Glenn and Elaine Mull died in the plane crash near the Bellevue YMCA Monday. (Photo credit: Facebook)
Photo from Linda Priddy
NASHVILLE, TN (WSMV) -
Four family members from Kansas are dead after a small plane came crashing down in Bellevue near the YMCA Monday night.
The crash was reported about 5 p.m. Monday off Highway 100 near Temple Road. The Federal Aviation Administration confirmed the crash involved a Gulfstream 690C airplane that was on approach to John C. Tune Airport in north Nashville.
The plane was registered to Mid-Kansas Agri Co. out of Kansas and had left from Great Bend Municipal Airport in Great Bend, KS.
The victims were identified as 62-year-old Glenn Mull, who was the pilot; his wife, 63-year-old Elaine Mull; their daughter, 40-year-old Amy Harter; and their granddaughter, 16-year-old Samantha Harter.
They were reportedly on their way to the Cattle Industry Convention & NCBA Trade Show at the Gaylord Opryland Resort & Convention Center.
According to police officials, the plane took off from Great Bend, KS, at 2:45 p.m. for Nashville's John Tune Airport. The plane's flight path indicated that it missed its first approach to Tune Airport and was circling around to attempt a landing at the time of the crash at 4:57 p.m.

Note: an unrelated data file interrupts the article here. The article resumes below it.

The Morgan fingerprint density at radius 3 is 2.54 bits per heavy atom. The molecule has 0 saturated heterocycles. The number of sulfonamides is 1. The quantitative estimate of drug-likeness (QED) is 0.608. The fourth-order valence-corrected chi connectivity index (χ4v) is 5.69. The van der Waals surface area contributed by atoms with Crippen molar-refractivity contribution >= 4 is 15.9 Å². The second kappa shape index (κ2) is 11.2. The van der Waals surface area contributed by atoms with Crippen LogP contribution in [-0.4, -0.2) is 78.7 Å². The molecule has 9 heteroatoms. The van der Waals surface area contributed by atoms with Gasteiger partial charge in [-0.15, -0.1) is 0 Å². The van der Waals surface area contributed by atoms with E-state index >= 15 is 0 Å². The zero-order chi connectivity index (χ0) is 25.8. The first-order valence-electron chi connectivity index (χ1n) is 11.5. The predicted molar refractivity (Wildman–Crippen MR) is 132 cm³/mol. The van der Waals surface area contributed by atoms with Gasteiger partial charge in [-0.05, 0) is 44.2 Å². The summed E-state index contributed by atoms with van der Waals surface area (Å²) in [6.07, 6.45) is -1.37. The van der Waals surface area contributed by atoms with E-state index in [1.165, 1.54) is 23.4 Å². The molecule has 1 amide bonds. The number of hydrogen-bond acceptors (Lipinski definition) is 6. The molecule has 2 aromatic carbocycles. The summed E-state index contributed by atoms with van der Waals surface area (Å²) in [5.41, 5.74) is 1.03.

Officials say the plane struck trees on the right side of the YMCA building before hitting the ground.
Wreckage and debris is spread over an area of approximately 80 yards, police said.
A spokesperson for the YMCA says members were evacuated from the building as a precaution.
The Bellevue YMCA will be closed Tuesday, and possibly longer, pending the crash investigation.
"While details of the crash are still emerging, the near-miss of our building surely saved dozens of people from harm. Although members do not check out when leaving our facilities, scan reports indicate that as many as 300 people likely entered the building between 3 and 5 p.m. We are grateful for the swift action of our staff and members, who promptly evacuated the facility," said Jessica Fain, YMCA of Middle Tennessee senior vice president of marketing and communications, in a news release.
Surveillance video from the YMCA has been handed over to the National Transportation Safety Board to assist the investigation.
There are no reports of injuries to anyone who was on the ground or to the YMCA building, but several cars - mostly belonging to staff members - were damaged and will not be allowed to move until further notice from investigators.
The Nashville Fire Department chief says the pilot made a hard-right turn and saved many lives by avoiding the YMCA building and a nearby retirement home.
Investigators from the NTSB arrived Tuesday morning. Metro police investigators used laser technology and other equipment to document and diagram the crash site for the FAA and NTSB to assist the investigation.
Flames from the crash rekindled Tuesday morning, so firefighters rushed back to the crash scene to extinguish the wreckage.
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